The Brigham and Women’s Hospital Lupus Center provides expert collaborative clinical care from experienced and dedicated rheumatologists who specialize in the diagnosis and treatment of lupus and antiphospholipid syndrome, a related clotting disorder.
The BWH Lupus Center is made up of fourteen board-certified rheumatologists who care for more than 800 patients annually with lupus. Our Center also utilizes a cooperative clinical care model with many subspecialties at BWH, including dermatology, nephrology, neurology, obstetrics and gynecology, and cardiology, allowing for timely, comprehensive and cutting-edge consultative care. Our rheumatologists also specialize in the transition of pediatric and youth care to adult care.
The expert clinical care of the BWH Lupus Center is part of our extensive BWH Lupus Program, focusing on advancing the understanding and care of patients with this complex autoimmune illness. We ensure rapid access, timely appointments for our patients and communication with their care providers.
What is Lupus?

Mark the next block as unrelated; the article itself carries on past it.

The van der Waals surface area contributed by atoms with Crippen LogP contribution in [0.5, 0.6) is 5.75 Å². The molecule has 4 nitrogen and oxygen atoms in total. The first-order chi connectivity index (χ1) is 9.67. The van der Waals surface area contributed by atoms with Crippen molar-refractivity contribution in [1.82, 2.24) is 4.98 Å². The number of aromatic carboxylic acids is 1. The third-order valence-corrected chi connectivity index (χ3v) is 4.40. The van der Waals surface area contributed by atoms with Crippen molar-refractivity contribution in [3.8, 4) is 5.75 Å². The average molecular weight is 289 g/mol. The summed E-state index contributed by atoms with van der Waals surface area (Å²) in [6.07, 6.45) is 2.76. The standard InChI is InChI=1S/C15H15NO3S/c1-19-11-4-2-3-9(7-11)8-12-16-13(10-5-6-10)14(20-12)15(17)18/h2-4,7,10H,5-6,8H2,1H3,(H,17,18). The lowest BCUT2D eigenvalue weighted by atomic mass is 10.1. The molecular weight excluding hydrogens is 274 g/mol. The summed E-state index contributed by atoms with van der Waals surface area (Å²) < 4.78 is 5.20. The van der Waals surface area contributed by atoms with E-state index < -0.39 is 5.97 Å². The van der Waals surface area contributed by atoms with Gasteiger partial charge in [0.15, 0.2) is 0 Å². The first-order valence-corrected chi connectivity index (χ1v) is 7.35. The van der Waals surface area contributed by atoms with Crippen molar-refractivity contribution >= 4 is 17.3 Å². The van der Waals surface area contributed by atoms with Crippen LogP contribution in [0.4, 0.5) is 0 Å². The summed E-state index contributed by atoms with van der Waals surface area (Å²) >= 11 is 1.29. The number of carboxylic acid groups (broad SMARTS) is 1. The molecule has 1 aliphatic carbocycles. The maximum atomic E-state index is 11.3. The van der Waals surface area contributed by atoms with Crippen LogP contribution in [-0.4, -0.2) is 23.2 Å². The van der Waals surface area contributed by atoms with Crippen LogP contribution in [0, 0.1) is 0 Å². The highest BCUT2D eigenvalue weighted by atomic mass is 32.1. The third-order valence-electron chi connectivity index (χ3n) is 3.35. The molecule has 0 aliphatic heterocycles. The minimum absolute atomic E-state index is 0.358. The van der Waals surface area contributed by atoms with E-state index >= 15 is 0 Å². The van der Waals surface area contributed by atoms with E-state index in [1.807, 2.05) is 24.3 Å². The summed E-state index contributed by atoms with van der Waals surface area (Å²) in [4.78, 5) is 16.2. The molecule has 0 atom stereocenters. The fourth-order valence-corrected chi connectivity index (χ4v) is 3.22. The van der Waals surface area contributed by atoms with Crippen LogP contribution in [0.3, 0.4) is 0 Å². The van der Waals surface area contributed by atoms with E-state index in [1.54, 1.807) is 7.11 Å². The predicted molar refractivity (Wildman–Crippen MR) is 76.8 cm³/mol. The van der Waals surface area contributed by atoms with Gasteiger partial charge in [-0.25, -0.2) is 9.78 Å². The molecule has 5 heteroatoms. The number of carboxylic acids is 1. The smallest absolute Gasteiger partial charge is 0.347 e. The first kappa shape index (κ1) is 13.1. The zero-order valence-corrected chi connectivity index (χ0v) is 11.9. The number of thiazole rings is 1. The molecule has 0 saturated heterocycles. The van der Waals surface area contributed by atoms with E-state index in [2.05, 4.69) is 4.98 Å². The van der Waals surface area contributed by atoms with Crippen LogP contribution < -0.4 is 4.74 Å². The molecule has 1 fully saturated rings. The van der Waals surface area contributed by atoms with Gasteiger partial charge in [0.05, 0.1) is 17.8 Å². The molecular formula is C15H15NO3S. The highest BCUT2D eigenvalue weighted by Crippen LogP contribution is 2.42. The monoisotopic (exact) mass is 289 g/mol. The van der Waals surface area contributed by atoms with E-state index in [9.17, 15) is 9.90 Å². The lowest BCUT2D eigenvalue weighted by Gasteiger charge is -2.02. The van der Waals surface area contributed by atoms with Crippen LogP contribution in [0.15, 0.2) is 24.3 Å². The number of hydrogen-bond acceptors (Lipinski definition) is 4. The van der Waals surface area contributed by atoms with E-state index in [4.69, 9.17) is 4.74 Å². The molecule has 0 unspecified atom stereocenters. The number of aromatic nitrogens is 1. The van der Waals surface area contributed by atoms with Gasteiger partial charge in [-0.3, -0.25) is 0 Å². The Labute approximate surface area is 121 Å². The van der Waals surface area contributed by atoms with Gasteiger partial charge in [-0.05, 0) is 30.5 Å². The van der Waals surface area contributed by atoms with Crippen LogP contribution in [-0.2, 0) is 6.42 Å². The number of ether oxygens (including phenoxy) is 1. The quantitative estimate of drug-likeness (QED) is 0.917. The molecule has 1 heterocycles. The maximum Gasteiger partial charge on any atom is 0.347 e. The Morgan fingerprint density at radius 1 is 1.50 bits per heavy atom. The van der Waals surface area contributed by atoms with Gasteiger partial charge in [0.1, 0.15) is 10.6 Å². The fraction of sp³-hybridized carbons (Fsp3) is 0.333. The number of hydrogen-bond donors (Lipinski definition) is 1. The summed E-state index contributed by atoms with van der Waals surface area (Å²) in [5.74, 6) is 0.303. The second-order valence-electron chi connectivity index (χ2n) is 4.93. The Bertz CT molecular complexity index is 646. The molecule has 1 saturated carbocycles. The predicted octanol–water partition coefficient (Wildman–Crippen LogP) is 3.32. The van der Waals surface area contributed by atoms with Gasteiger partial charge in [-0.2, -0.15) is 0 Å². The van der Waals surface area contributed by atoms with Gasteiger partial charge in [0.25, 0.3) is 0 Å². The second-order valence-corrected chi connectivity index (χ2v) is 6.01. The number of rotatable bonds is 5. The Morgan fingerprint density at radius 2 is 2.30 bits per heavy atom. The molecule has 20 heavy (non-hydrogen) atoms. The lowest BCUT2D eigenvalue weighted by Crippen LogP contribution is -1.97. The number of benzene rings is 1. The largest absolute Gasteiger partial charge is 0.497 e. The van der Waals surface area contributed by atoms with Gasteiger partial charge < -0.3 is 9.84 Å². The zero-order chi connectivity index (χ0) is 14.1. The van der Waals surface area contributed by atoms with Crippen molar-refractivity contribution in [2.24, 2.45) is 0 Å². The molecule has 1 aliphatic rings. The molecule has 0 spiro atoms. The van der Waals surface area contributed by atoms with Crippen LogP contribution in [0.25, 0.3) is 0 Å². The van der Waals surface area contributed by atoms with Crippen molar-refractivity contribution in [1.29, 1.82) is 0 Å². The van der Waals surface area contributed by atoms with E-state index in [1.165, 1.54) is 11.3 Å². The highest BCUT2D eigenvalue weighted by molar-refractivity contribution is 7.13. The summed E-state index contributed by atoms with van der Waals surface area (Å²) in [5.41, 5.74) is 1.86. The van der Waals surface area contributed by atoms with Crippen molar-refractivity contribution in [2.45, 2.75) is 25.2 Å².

Lupus is an autoimmune disease where connective tissues and organs can be attacked by the body's immune system, causing a variety of symptoms that include joint pain and swelling, fever, fatigue, skin rashes and headaches.
For mild cases, lupus treatment may be minimal or unnecessary, but for a small minority of patients, the disease may cause life-threatening health problems and require treatment with medication and significant lifestyle adjustments.
Of the one-half million to 1.5 million Americans diagnosed with lupus, most are women between age 15 and 45 – the disease affects roughly eight times as many women as men. The disease tends to be more common in individuals of Asian or African-American descent.
While there is no cure for the disease, effective lupus treatment can help manage and control the symptoms. For patients in the New England area, state-of-the-art lupus treatment can be found at the Lupus Center at Brigham and Women's Hospital (BWH), where expert care can help many patients with the disease to live full and healthy lives.